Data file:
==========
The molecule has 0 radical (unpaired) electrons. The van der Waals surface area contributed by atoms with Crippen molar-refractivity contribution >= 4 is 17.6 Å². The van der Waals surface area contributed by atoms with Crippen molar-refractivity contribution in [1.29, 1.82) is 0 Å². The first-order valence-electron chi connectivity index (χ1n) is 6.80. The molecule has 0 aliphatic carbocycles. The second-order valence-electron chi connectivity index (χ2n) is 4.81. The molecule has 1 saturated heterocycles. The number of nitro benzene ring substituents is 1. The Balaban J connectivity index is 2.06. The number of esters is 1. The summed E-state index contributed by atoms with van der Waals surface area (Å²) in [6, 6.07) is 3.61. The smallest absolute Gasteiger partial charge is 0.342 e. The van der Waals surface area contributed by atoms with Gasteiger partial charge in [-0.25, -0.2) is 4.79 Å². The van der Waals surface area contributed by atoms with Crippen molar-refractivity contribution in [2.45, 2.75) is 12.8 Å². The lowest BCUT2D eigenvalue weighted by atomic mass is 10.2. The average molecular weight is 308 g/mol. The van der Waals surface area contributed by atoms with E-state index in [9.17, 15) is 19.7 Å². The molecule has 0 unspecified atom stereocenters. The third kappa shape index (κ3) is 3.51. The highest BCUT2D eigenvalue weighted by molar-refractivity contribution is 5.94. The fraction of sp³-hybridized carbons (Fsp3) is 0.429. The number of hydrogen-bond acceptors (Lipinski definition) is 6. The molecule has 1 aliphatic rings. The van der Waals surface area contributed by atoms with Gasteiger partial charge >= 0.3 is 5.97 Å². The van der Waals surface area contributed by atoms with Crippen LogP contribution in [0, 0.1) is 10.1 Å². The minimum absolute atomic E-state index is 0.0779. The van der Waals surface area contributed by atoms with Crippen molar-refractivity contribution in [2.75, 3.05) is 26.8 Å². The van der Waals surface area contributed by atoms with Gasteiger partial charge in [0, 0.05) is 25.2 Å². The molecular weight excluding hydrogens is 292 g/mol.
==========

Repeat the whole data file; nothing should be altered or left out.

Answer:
The molecule has 0 radical (unpaired) electrons. The van der Waals surface area contributed by atoms with Crippen molar-refractivity contribution >= 4 is 17.6 Å². The van der Waals surface area contributed by atoms with Crippen molar-refractivity contribution in [1.29, 1.82) is 0 Å². The first-order valence-electron chi connectivity index (χ1n) is 6.80. The molecule has 0 aliphatic carbocycles. The second-order valence-electron chi connectivity index (χ2n) is 4.81. The molecule has 1 saturated heterocycles. The number of nitro benzene ring substituents is 1. The Balaban J connectivity index is 2.06. The number of esters is 1. The summed E-state index contributed by atoms with van der Waals surface area (Å²) in [6, 6.07) is 3.61. The smallest absolute Gasteiger partial charge is 0.342 e. The van der Waals surface area contributed by atoms with Gasteiger partial charge in [-0.25, -0.2) is 4.79 Å². The van der Waals surface area contributed by atoms with Crippen molar-refractivity contribution in [2.45, 2.75) is 12.8 Å². The lowest BCUT2D eigenvalue weighted by atomic mass is 10.2. The average molecular weight is 308 g/mol. The van der Waals surface area contributed by atoms with E-state index in [9.17, 15) is 19.7 Å². The molecule has 0 unspecified atom stereocenters. The third kappa shape index (κ3) is 3.51. The highest BCUT2D eigenvalue weighted by molar-refractivity contribution is 5.94. The fraction of sp³-hybridized carbons (Fsp3) is 0.429. The number of hydrogen-bond acceptors (Lipinski definition) is 6. The molecule has 1 aliphatic rings. The van der Waals surface area contributed by atoms with Gasteiger partial charge >= 0.3 is 5.97 Å². The van der Waals surface area contributed by atoms with Crippen LogP contribution in [0, 0.1) is 10.1 Å². The minimum absolute atomic E-state index is 0.0779. The van der Waals surface area contributed by atoms with Crippen molar-refractivity contribution in [2.75, 3.05) is 26.8 Å². The van der Waals surface area contributed by atoms with Gasteiger partial charge in [0, 0.05) is 25.2 Å². The molecular weight excluding hydrogens is 292 g/mol.